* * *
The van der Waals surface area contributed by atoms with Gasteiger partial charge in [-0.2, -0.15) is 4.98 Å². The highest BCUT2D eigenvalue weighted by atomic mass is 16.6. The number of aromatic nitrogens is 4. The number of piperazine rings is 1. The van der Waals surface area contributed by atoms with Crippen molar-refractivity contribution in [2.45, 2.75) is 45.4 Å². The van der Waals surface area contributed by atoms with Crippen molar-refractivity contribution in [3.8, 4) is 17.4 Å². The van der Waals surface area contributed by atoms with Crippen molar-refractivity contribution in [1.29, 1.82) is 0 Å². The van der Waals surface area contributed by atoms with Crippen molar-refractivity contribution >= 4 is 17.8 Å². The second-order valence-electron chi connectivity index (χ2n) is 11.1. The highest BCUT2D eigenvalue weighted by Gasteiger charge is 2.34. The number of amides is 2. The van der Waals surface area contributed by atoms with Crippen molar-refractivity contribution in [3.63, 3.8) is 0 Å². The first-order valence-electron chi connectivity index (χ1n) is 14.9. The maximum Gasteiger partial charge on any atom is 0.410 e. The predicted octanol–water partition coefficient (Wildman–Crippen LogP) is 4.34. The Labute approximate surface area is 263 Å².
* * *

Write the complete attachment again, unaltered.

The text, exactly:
The van der Waals surface area contributed by atoms with Gasteiger partial charge in [-0.2, -0.15) is 4.98 Å². The highest BCUT2D eigenvalue weighted by atomic mass is 16.6. The number of aromatic nitrogens is 4. The number of piperazine rings is 1. The van der Waals surface area contributed by atoms with Crippen molar-refractivity contribution in [2.45, 2.75) is 45.4 Å². The van der Waals surface area contributed by atoms with Crippen molar-refractivity contribution in [3.8, 4) is 17.4 Å². The van der Waals surface area contributed by atoms with Crippen molar-refractivity contribution in [1.29, 1.82) is 0 Å². The van der Waals surface area contributed by atoms with Crippen molar-refractivity contribution >= 4 is 17.8 Å². The second-order valence-electron chi connectivity index (χ2n) is 11.1. The highest BCUT2D eigenvalue weighted by Gasteiger charge is 2.34. The number of amides is 2. The van der Waals surface area contributed by atoms with Crippen molar-refractivity contribution in [3.63, 3.8) is 0 Å². The first-order valence-electron chi connectivity index (χ1n) is 14.9. The maximum Gasteiger partial charge on any atom is 0.410 e. The predicted octanol–water partition coefficient (Wildman–Crippen LogP) is 4.34. The Labute approximate surface area is 263 Å².